Mineral Wells Index, Mineral Wells, TX

June 26, 2013

Protecting against plague-like pests


— By Scott Mauney | Palo Pinto County Agrilife Extension Agent

PALO PINTO COUNTY – Grasshoppers are occasional pests of ornamental landscapes, gardens and agricultural crops. But some years are worse than others.  

A cool dry spring, like the one we just had, seems to provide the best opportunity for successive emergences of different grasshopper species. This results in a seemingly endless procession of the pests. 

Because grasshoppers require relatively large breeding grounds in which to build large populations, most severe outbreaks occur near farmland and other less disturbed areas, such as in rural communities, farmsteads and urban fringe areas.

Although grasshopper damage is difficult to completely prevent during outbreak years, homeowners can minimize their impact through the use of barriers, insecticides and landscape plants that are less prone to damage.

Because residents of urban communities generally have little control over the surrounding countryside –  the breeding grounds for grasshoppers – management options for grasshoppers in urban landscapes are limited.

Homeowners can protect valuable plants, to some extent, through the use of residual insecticides.  Geotextile fabrics can be used as barriers to protect valuable vegetables and specimen ornamental plants.  Also, landscape plants that are less attractive to grasshoppers can be used (see the lists of preferred and non-preferred plants).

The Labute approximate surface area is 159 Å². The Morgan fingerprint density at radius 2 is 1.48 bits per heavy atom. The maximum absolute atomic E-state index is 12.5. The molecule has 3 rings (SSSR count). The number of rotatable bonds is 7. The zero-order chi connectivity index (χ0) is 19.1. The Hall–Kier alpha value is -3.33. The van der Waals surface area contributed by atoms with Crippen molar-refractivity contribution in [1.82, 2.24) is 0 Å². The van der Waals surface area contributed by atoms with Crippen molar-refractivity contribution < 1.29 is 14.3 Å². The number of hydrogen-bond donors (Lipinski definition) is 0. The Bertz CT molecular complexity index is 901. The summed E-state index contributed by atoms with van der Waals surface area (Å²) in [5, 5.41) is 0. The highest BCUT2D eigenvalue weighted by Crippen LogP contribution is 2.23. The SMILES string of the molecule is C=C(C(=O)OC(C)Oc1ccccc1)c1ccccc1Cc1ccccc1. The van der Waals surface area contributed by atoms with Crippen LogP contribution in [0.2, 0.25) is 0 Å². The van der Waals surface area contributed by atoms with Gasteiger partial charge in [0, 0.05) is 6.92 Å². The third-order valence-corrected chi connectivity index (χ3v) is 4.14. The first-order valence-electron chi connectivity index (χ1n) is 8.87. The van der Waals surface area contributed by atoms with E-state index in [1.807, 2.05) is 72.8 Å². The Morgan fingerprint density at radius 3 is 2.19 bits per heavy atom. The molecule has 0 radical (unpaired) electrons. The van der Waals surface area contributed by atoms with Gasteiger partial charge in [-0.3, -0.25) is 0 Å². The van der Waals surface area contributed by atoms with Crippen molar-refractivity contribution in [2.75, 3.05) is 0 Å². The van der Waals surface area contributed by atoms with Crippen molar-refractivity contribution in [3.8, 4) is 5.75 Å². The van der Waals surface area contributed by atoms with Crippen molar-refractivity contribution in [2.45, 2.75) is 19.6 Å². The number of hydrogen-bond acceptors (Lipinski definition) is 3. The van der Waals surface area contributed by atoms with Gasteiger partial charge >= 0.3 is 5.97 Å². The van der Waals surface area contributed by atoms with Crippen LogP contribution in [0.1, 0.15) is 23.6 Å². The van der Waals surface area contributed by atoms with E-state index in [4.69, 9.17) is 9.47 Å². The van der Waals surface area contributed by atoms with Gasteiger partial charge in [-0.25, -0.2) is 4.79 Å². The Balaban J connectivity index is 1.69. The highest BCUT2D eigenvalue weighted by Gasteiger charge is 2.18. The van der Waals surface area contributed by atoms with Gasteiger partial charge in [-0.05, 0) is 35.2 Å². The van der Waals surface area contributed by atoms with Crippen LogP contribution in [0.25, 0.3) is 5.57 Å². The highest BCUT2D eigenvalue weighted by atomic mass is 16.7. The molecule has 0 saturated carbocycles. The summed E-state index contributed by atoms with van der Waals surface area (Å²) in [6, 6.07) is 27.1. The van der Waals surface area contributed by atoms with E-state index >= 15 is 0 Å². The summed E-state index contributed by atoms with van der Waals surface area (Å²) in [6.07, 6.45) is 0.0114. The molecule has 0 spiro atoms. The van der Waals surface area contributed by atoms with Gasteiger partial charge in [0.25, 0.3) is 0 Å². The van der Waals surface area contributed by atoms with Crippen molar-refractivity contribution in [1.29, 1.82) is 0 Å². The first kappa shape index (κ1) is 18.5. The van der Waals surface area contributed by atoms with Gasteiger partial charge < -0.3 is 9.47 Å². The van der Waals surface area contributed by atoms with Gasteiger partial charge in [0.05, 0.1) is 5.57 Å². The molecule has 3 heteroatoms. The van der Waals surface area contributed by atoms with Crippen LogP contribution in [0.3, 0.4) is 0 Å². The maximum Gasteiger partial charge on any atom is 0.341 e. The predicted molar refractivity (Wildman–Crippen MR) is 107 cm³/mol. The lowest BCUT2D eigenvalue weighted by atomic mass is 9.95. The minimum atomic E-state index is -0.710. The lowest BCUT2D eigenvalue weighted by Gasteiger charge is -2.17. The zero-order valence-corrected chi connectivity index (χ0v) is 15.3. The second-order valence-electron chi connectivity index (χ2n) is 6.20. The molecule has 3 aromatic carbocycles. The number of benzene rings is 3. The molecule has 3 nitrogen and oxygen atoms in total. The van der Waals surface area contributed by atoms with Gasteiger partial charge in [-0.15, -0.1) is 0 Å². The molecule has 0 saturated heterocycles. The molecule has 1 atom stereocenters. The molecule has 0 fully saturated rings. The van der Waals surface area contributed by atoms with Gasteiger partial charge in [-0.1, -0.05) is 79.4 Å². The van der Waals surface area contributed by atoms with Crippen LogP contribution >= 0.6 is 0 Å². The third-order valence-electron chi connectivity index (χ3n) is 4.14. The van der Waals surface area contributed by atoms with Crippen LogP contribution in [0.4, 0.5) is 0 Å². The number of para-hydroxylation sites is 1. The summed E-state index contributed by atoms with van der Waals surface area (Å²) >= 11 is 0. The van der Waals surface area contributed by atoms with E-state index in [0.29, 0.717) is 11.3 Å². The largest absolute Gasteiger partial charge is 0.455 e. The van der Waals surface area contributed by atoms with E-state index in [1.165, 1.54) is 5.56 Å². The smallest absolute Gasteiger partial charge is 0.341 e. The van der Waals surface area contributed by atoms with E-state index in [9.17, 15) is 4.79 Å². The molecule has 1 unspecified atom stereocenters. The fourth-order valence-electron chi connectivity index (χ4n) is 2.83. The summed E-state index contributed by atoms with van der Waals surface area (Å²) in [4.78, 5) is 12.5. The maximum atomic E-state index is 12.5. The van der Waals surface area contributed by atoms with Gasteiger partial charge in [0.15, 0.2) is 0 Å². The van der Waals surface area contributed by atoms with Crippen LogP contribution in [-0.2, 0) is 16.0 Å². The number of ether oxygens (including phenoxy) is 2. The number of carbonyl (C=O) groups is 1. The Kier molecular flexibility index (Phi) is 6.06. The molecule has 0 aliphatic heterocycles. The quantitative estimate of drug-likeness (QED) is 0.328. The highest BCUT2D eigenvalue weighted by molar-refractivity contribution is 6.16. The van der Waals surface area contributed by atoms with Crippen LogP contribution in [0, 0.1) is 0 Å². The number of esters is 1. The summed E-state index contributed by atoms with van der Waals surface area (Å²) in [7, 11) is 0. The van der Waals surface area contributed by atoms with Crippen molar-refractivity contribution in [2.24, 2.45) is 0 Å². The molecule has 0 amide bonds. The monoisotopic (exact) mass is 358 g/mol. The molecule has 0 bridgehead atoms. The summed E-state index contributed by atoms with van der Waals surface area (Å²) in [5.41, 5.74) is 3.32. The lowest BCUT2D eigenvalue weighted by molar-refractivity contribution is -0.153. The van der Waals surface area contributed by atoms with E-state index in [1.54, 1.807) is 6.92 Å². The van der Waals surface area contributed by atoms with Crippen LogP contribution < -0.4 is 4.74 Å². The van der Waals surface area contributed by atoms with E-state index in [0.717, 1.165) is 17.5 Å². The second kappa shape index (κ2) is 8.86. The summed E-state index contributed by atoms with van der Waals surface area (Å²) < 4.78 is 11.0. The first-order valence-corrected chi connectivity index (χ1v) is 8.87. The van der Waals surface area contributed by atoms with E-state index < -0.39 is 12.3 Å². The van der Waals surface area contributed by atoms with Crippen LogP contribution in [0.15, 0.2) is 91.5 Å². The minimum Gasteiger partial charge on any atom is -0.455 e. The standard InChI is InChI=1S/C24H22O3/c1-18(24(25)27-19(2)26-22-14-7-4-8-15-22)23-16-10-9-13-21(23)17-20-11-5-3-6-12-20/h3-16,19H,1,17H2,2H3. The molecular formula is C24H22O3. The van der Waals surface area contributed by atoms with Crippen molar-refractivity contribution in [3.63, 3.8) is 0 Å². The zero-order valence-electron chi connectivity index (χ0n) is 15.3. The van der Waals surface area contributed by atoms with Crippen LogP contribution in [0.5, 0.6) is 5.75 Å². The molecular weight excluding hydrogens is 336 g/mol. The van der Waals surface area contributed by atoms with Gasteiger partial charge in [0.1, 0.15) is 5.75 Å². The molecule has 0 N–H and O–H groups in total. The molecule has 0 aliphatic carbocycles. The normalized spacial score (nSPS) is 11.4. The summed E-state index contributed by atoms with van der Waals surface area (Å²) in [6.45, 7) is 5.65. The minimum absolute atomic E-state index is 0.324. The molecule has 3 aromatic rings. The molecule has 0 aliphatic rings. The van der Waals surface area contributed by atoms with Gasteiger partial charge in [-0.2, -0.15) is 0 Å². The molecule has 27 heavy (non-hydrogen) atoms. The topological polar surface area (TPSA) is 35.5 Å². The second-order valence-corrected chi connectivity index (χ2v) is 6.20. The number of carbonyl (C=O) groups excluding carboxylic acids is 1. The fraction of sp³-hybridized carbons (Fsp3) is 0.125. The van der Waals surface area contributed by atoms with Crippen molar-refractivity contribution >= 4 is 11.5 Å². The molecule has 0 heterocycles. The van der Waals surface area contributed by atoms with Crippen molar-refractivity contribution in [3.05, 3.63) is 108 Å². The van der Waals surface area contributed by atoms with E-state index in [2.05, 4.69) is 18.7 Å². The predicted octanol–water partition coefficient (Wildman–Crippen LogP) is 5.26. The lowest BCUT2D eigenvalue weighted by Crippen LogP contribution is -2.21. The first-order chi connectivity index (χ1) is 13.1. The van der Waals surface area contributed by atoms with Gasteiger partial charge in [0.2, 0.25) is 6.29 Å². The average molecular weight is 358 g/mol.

Recent tests have shown that insecticides containing bifenthrin (found in some Ortho Home Defense products) and lambda-cyhalothrin (Scimitar) provide the fastest knockdown and longest residual control. 

Products containing permethrin, cyfluthrin and esfenvalerate should also provide good control. Products containing chlorpyrifos, diazinon and carbaryl will provide control for shorter periods.

Geotextile fabrics have found increased use among vegetable gardeners as floating row covers to protect plants.  These fabrics are light enough to permit needed sunlight and air circulation to occur within plants that are covered, yet strong enough to provide a barrier to many insects.  

During heavy grasshopper infestations, even these barriers may be damaged by hungry grasshoppers. It may be necessary to apply insecticides to the fabrics before they are used to cover the plants.

Some plants that require insect pollination may require hand pollination when covered by row covers. These fabrics may be obtained through some garden centers and via mail order catalogs.

The following list of plants, which are preferred and not preferred by grasshoppers, was created by extension horticulture agents, master gardeners and others. The plants listed were observed under heavy feeding pressure from grasshoppers.  As with all lists, results may differ as a result of various conditions and different breeds of grasshoppers.

Preferred by grasshoppers:

Amaryllis

Butterfly Bush

Canna Lilly

Day Lilly

Eleagnus

Iris

Liriope & Mondo Grass    

Mums

Peach

Photinia

Rose

Wegelia

Wisteria

Not preferred by grasshoppers:

Artemisia

Bridal Wreath Spirea

Crepe Myrtle

Dwarf Mexican Petunia

Euonymus

Lantana

Moss Rose

Passion vine

Perennial thrift and dianthus

Penstemon

Rock Rose

Salvia Greggi

Turks Cap

Verbena

Vitex

Cultural Tips: Control summer weeds in fallow fields. Short grass fields are less attractive to egg-laying adults and also there is nothing for the nymphs to eat when the eggs hatch. Eliminate tall grasses and weeds from around any plants you wish to protect (crops, trees and gardens). This makes the area less attractive to grasshoppers and makes it easier for birds to prey on grasshoppers.



For more information check these websites: AgriLifeExtension.tamu.edu, citybugs.tamu.edu/factsheets; or call your County Extension Office at (940) 659-1228.